Sunday, 22 February 2015
Be afraid, be very afraid... - Deputy Geoff Southern Guest Posting
The Chief Minister has a problem with his fiscal policy. The problem is an £80m shortfall in the 2015 budget. The Chief Minister would have us believe that the problem is one of excessive spending by a bloated, inefficient public sector. On the contrary, the evidence shows we have a highly efficient public sector workforce. The public sector workforce as a proportion of private sector numbers is as follows: Scotland 20%, Isle of Man 18%, Guernsey 17%, Jersey 13%.
The real problem for the Chief Minister and the island is that after 8 years of recession, both profits and wages have shrunk year on year, and with them, tax revenues. This has been made worse by the increasing use of insecure zero-hours contracts. Unfortunately, the Chief Minister and his colleagues, in order to get themselves elected, have promised not to raise taxes. This they cannot do without a further swathe of savage cuts to public spending and ultimately to public services.
The “guru” chosen to deliver these cuts, Mr Keen, has a track record in the private sector which needs scrutiny:
As CEO of Jersey Dairy, our guru’s response to cash-flow problems was to scrap home deliveries, (and school milk) and to make redundant over a dozen milkmen.
Then he moved on to Jersey Water where he saved costs through sacking the drain-digging team, and replacing their long serving workers with cheaper ones on much reduced terms and conditions.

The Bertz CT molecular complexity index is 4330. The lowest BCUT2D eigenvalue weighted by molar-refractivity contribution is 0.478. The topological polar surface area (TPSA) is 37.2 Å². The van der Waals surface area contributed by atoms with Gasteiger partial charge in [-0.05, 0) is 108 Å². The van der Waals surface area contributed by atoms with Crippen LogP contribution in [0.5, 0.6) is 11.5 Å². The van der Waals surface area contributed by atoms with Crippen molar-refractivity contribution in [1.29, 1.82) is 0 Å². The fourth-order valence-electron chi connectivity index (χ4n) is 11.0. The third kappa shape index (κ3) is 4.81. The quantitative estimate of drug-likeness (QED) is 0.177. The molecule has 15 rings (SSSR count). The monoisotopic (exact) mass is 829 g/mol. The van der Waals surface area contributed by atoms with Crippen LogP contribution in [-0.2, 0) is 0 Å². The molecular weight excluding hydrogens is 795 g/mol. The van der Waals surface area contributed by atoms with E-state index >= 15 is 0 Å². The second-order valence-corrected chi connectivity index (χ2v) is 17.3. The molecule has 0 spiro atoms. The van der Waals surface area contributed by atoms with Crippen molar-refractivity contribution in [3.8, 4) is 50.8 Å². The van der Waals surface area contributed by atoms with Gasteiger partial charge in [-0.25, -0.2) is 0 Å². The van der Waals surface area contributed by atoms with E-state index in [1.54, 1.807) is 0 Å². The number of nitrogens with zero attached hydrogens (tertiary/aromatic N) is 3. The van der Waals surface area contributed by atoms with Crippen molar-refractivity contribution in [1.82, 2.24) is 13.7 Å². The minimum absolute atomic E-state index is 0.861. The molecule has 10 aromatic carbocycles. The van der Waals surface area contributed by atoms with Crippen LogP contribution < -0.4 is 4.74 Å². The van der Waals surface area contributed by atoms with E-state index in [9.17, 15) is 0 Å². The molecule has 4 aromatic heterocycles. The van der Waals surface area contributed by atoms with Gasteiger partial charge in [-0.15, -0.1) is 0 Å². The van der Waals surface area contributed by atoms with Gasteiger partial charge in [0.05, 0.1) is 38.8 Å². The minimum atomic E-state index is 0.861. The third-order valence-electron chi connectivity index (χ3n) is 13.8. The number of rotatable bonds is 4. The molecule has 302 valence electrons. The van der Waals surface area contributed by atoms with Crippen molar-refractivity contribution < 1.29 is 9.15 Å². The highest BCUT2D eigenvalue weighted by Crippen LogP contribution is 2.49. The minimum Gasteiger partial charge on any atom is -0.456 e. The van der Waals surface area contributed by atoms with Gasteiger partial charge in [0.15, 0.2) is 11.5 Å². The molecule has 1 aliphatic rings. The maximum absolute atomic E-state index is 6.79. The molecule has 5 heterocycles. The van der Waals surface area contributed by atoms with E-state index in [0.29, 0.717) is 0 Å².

At Jersey Post, far from taking the workforce with him, he bullied workers into accepting massively reduced pay and conditions by sacking them and making them all re-apply for their jobs. The result was a reduced workforce on reduced pay; butalso, critically, a reduced service (no Saturday delivery; reduced collections)
Most recently, we have seen Mr Keen use his methods on the Tourism department and yet again we see some 18 States employees laid off. Not one has been re-engaged with reduced terms and conditions on the new “Visit Jersey” team.
Here we can see the method. It is not rocket science. Sack staff; reduce wages; privatise or outsource to reduce conditions. The end result has always been reductions in the level of service, both in quantity and quality.
Of course it will not be the likes of Mr Keen, on £650 per day, who will suffer from this new round of cuts; it will be the most vulnerable in our society. We have already seen the start of this process with the introduction of sanctions against those with a disability and the scrapping of widows’ pensions. To the poor, to the sick and to the elderly in Jersey, I say “Be afraid; be very afraid.”